Bleeping Compjuter updated the Mac rogue removal guides to include instructions for the new tool he released today. The tool/removal guides currently include Mac Security, Mac Defender, Mac Protecto and Mac Guard.
Only my second sentence about Eyeballs was in jest. As the malware can be easily removed manually by using a keyboard Force Quit and then editing Login Items, I recommend not installing any removal software.
To answer Sam's concerns: Bleepingcomputer is hardly an "unknown site." Rather, they are known among security gurus as one of the top sources for security-related info and legit software on the intertubes. Secondly, I took a look at this tool, and as I suspected all it is is a compiled Applescript that looks for specific items in specific places, Force Quits the rogue if found running, deletes any crud, and Quits itself. BC should be commended adding Apple's customers to their list of thousands helped using their advice. If only Apple took security as seriously.
It's the company's responsibility to secure its OS. How often MS has been bashed over the years for the very thing. I saw something posted somewhere the other day that said something like, Windows malware - OS bad; Mac malware - user bad. This is the mentality of most many Mac users, and this arrogance will be the cause of an eventual serious security breach.
FWIW, Apple did release a Security Update today to deal with the latest malware issue.
Joel, just curious if you understand how these cases of malware get installed. They get installed by the user, you can download them and never run the installer to put them on your computer and you will be just fine. The end user has to run an installer and give an administrative password for it to infect the system. This is NOT a security flaw, this is a user flaw. This is not a mentality of the Mac users, it is not arrogance, it is a FACT about how these cases work. Should users be more careful? Yes absolutely, but it is incorrect to say that apple could have prevented it or should be responsible for what the end user does.
Also, the password is not required. The first solution is to disable auto download of "safe files" in Safari or use Firefox. Secondly, one should know the keyboard combination for Force-Quit and know the penultimate solution which is to hold the "power-on" button down for a few seconds which shuts the computer down. (The ultimate solution of course is to pull the plug (and remove battery from a laptop). The computer can then be booted in target disk mode or from an external DVD allowing the editing of files.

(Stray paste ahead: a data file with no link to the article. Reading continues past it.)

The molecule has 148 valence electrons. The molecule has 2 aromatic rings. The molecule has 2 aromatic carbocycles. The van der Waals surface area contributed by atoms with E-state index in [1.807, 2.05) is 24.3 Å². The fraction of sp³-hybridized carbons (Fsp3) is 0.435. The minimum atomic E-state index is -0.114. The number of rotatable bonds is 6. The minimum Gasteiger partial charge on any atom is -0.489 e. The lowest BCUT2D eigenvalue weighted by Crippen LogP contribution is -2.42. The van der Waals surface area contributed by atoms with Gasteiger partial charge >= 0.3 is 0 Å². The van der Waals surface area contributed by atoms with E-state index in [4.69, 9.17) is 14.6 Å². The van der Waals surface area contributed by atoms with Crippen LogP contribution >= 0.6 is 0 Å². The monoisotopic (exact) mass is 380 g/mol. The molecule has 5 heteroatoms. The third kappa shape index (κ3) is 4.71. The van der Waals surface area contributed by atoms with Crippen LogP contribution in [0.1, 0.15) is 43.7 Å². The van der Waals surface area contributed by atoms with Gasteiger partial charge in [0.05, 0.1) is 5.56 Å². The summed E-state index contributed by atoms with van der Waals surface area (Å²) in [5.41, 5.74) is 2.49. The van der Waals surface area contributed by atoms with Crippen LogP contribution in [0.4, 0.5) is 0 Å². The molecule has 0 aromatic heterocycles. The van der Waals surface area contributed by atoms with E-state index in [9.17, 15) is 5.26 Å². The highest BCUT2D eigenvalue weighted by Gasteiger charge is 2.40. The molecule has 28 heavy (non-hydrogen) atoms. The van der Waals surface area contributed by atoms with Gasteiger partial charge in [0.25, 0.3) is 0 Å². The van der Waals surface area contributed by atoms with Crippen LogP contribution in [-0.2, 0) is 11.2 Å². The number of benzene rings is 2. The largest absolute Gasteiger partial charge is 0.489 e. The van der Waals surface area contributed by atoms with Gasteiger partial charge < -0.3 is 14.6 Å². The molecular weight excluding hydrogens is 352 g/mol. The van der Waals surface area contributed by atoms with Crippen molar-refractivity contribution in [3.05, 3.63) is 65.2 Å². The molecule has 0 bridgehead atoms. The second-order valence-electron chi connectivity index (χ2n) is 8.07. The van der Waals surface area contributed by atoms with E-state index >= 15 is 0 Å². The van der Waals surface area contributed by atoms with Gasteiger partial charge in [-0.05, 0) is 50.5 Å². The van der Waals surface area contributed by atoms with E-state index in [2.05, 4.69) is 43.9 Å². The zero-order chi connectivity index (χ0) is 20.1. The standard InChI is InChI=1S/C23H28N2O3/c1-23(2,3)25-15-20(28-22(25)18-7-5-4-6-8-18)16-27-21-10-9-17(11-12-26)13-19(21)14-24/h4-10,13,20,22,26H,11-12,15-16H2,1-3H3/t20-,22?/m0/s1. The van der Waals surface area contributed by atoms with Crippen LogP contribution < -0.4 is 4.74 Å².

Thank you Weil. And to add, a new variant of MAC Guard is already in the wild that defeats measures put into place with the latest Security Update. I'm well versed in social engineering methods; in fact, these are the same methods used by much of the current Windows malware that exists. To add, I've held various positions on my local MUG for the past ten years, have done presentations on numerous Mac-related topics over that time, have helped many local Mac users with software and hardware-related issues, and have volunteered my time in these forums for the past eight years helping Comcast users with their Mac-related service issues when they couldn't find information anywhere else, so if you want to question my knowledge that's your right I suppose, but I'm not some dummy who reads the tech blogs and simply copy/pastes what I read here. We've known this day was coming and if you go back in my posting history you'll find that I've warned of its coming. Keep your head in the sand all you like, but I guarantee you, this is just the beginning.
That being said, no OS will ever be entirely secure. Windows made steps a while back in regards to the ActiveX issues. MS has also tightened up security in other areas to substantially restrict the damage a user can inflict on himself. However, people still can be fooled. Mac OS, on the other hand, for years has been quite lax on their attitude towards security. However, every year at events like Black Hat, the first OS to fall is usually Mac OSX. Rather quickly I might add. This latest security update is a good first step at protecting users against themselves. However, it also shows how quickly the bad guys are at work exploiting vulnerabilities in the OS and finding new ones. It also shows why the days of flying without some type of protection (I recommend at least Little Snitch and one of the free AVs) are over.
This is a good thing. These daily checks are the most important security mechanism to come out of the latest update (they work in the background regardless of your Software Update settings). The problem is, only Snow Leopard users got the update, so that leaves many Mac users without this important protection. It's easy to say, "upgrade," but all those PPC machines that are still functional will never be compatible with the latest OS. These users need to rely on 3rd-party means for protection, and for that it means programs like Little Snitch (to monitor outgoing data traffic), and some sort of malware/AV software like ClamXav or Sophos Free for Mac.
MacWorld has posted an article showing how to ensure your your database is updated with the latest defintions. When I checked mine just a few minutes ago, I still had the database dated May 26. In other words, I was not protected against the "C" variant of MACGuard currently in the wild. A MacWorld user reported a malware download being triggered on a Google search results page. The database appears to have been updated again just minutes ago:
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